In the beginning, organizations always processed data on-premises. Or did they? You might be surprised to hear that cloud computing is a concept that dates back to the 1950s, when the concept of shared, centralized resources was born.
But it wasn’t until the mid-1990s that enterprises formally “discovered and sometimes leveraged what is now cloud computing with the emergence of applications delivered over the Internet, or sometimes through private network connectivity,” said David Linthicum, Chief Cloud Strategy Officer. at Deloitte Consulting. “This was the emergence of what is now software as a service, which was truly powered by the key SaaS innovations that provide businesses with applications delivered over the open internet using browser interfaces.”
Since then, the cloud has added platform as a service and infrastructure as a service, which began to take off in 2006, he said.
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Cloud permeates the enterprise
The idea of being able to reduce or eliminate hardware and other operating costs became attractive to enterprises, with many moving to subscriptions SaaS to replace expensive, on-premises systems.
Even before the global COVID-19 pandemic forced companies to switch to remote working, there is no doubt that cloud computing has significantly changed the way businesses work.
“There are few absolute certainties in technology, but one topic that is beyond discussion is the fact that cloud computing has permanently changed the way IT is deployed and used within businesses,” said Anurag Agrawal, founder and chief global analyst at research consultancy Techaisle. .
According to Agrawal, the cloud made its way into the enterprise before the Great Recession, as companies struggled with key constraints, including:
To support new systems, companies had to purchase new products. These products required a detailed cost-benefit analysis, were subject to the available CAPEX budget, and typically had to be used for a minimum of three to five years, which corresponds to the depreciation cycle associated with the platform hardware.
Business process development and automation
IT had been stretched in many directions, and much of its time and budget was spent maintaining existing systems. New automation projects may not require a lot of dedicated time, but because they competed for scarce resources, the time elapsed between need identification and implementation of the new system was often measured in years.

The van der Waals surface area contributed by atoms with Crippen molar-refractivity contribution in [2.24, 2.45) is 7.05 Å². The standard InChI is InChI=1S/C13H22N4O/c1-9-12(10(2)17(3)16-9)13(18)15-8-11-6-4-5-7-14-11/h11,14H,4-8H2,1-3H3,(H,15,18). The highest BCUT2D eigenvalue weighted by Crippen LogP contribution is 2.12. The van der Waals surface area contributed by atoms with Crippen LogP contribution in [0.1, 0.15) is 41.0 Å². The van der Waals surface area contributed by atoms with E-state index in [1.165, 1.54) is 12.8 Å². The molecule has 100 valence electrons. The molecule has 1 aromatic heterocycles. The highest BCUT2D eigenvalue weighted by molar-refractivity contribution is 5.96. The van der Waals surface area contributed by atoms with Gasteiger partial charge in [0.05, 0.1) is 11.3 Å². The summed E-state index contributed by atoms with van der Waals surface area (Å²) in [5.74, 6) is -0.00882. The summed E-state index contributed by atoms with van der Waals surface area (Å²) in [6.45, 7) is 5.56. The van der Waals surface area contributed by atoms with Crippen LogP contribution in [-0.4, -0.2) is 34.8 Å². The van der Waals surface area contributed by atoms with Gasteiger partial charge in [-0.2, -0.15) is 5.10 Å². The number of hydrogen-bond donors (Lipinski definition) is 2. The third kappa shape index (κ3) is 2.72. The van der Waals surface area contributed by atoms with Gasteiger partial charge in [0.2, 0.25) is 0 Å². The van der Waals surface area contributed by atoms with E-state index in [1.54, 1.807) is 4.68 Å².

End users are required IT for service
Technologists’ grip began to crumble as new, tech-savvy generations of end users and managers emerged, but IT still controlled the servers and networks needed to deploy mission-critical systems. In some cases, end users could turn to outsourcers for help in speeding up the queue, but they were generally limited to deploying applications to the IT infrastructure.
The ability to work remotely
Although the use of technology to enable remote working began before 2009, the concept was still something new. Employees may occasionally be able to work from home, but most workdays were in the office and few staffers worked primarily from temporary locations.
“It’s amazing to see how much the IT reality of businesses has changed,” says Agrawal. “Today, an increasing amount of infrastructure is rented, rather than bought, with OpEx funds from third-party vendors. Agility has become the watchword for new automation projects and acceptable time frames are no longer calibrated in months.”
The promise of cloud computing
The rise of the cloud had many benefits, including cost savings in infrastructure and buzzwords like scalability, reliability and elasticity. But that didn’t mean they ran into the public cloud where resources were shared between companies.
“For some business users, keeping the cloud in-house alleviates the security and privacy concerns that can arise when running critical applications and data outside of the company,” said one 2009 Wharton School article. However, cloud providers insist that data with them is more secure and less vulnerable. Companies providing storage and computing services have state-of-the-art facilities and immediately deploy security updates.”